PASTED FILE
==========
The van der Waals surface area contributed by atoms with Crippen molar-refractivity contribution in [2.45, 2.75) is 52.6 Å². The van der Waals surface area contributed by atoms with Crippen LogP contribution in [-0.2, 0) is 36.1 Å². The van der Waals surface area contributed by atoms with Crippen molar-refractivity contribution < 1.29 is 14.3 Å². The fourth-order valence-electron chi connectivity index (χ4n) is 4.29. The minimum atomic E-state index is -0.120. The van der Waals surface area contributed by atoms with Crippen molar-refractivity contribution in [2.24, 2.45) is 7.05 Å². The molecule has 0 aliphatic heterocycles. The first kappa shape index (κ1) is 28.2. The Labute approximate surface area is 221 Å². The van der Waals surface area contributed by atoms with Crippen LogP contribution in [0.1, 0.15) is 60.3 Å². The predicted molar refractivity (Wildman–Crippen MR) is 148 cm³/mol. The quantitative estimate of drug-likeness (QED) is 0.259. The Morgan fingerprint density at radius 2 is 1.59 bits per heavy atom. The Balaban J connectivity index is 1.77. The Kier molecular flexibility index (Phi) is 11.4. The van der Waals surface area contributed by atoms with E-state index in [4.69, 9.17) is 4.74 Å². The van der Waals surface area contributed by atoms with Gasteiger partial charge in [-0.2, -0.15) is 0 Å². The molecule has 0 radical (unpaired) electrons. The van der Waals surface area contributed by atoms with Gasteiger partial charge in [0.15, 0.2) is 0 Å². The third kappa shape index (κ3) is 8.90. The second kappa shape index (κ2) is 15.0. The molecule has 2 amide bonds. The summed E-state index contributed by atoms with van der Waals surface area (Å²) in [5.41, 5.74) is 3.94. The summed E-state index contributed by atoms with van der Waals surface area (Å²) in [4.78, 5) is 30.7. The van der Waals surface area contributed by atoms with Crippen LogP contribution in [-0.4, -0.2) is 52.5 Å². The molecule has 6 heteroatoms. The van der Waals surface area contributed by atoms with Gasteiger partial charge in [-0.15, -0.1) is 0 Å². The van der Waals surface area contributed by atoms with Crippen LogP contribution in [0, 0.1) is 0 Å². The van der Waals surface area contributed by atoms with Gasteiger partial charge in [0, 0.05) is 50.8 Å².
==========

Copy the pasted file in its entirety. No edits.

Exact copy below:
The van der Waals surface area contributed by atoms with Crippen molar-refractivity contribution in [2.45, 2.75) is 52.6 Å². The van der Waals surface area contributed by atoms with Crippen LogP contribution in [-0.2, 0) is 36.1 Å². The van der Waals surface area contributed by atoms with Crippen molar-refractivity contribution < 1.29 is 14.3 Å². The fourth-order valence-electron chi connectivity index (χ4n) is 4.29. The minimum atomic E-state index is -0.120. The van der Waals surface area contributed by atoms with Crippen molar-refractivity contribution in [2.24, 2.45) is 7.05 Å². The molecule has 0 aliphatic heterocycles. The first kappa shape index (κ1) is 28.2. The Labute approximate surface area is 221 Å². The van der Waals surface area contributed by atoms with Crippen LogP contribution in [0.1, 0.15) is 60.3 Å². The predicted molar refractivity (Wildman–Crippen MR) is 148 cm³/mol. The quantitative estimate of drug-likeness (QED) is 0.259. The Morgan fingerprint density at radius 2 is 1.59 bits per heavy atom. The Balaban J connectivity index is 1.77. The Kier molecular flexibility index (Phi) is 11.4. The van der Waals surface area contributed by atoms with E-state index in [4.69, 9.17) is 4.74 Å². The van der Waals surface area contributed by atoms with Gasteiger partial charge in [-0.2, -0.15) is 0 Å². The molecule has 0 radical (unpaired) electrons. The van der Waals surface area contributed by atoms with Gasteiger partial charge in [0.15, 0.2) is 0 Å². The third kappa shape index (κ3) is 8.90. The second kappa shape index (κ2) is 15.0. The molecule has 2 amide bonds. The summed E-state index contributed by atoms with van der Waals surface area (Å²) in [5.41, 5.74) is 3.94. The summed E-state index contributed by atoms with van der Waals surface area (Å²) in [4.78, 5) is 30.7. The van der Waals surface area contributed by atoms with Crippen LogP contribution in [-0.4, -0.2) is 52.5 Å². The molecule has 6 heteroatoms. The van der Waals surface area contributed by atoms with Gasteiger partial charge in [-0.15, -0.1) is 0 Å². The van der Waals surface area contributed by atoms with Crippen LogP contribution in [0, 0.1) is 0 Å². The van der Waals surface area contributed by atoms with Gasteiger partial charge in [0, 0.05) is 50.8 Å².